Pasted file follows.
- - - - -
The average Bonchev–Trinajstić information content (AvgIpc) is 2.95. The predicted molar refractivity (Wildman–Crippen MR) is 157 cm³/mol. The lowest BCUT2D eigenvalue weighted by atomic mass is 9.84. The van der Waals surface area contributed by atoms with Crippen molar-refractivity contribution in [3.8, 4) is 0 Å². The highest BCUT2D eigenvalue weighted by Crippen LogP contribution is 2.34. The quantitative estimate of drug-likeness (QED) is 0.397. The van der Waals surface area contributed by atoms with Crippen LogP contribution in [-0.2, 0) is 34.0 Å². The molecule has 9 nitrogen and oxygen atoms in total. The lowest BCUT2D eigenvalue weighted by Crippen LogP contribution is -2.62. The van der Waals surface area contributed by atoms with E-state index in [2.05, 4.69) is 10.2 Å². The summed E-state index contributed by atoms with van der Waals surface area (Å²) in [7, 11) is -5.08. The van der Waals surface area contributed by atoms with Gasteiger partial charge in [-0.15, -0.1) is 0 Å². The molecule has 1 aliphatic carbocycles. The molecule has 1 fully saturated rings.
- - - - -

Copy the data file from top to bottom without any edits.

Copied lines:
The average Bonchev–Trinajstić information content (AvgIpc) is 2.95. The predicted molar refractivity (Wildman–Crippen MR) is 157 cm³/mol. The lowest BCUT2D eigenvalue weighted by atomic mass is 9.84. The van der Waals surface area contributed by atoms with Crippen molar-refractivity contribution in [3.8, 4) is 0 Å². The highest BCUT2D eigenvalue weighted by Crippen LogP contribution is 2.34. The quantitative estimate of drug-likeness (QED) is 0.397. The van der Waals surface area contributed by atoms with Crippen LogP contribution in [-0.2, 0) is 34.0 Å². The molecule has 9 nitrogen and oxygen atoms in total. The lowest BCUT2D eigenvalue weighted by Crippen LogP contribution is -2.62. The van der Waals surface area contributed by atoms with E-state index in [2.05, 4.69) is 10.2 Å². The summed E-state index contributed by atoms with van der Waals surface area (Å²) in [7, 11) is -5.08. The van der Waals surface area contributed by atoms with Gasteiger partial charge in [-0.15, -0.1) is 0 Å². The molecule has 1 aliphatic carbocycles. The molecule has 1 fully saturated rings.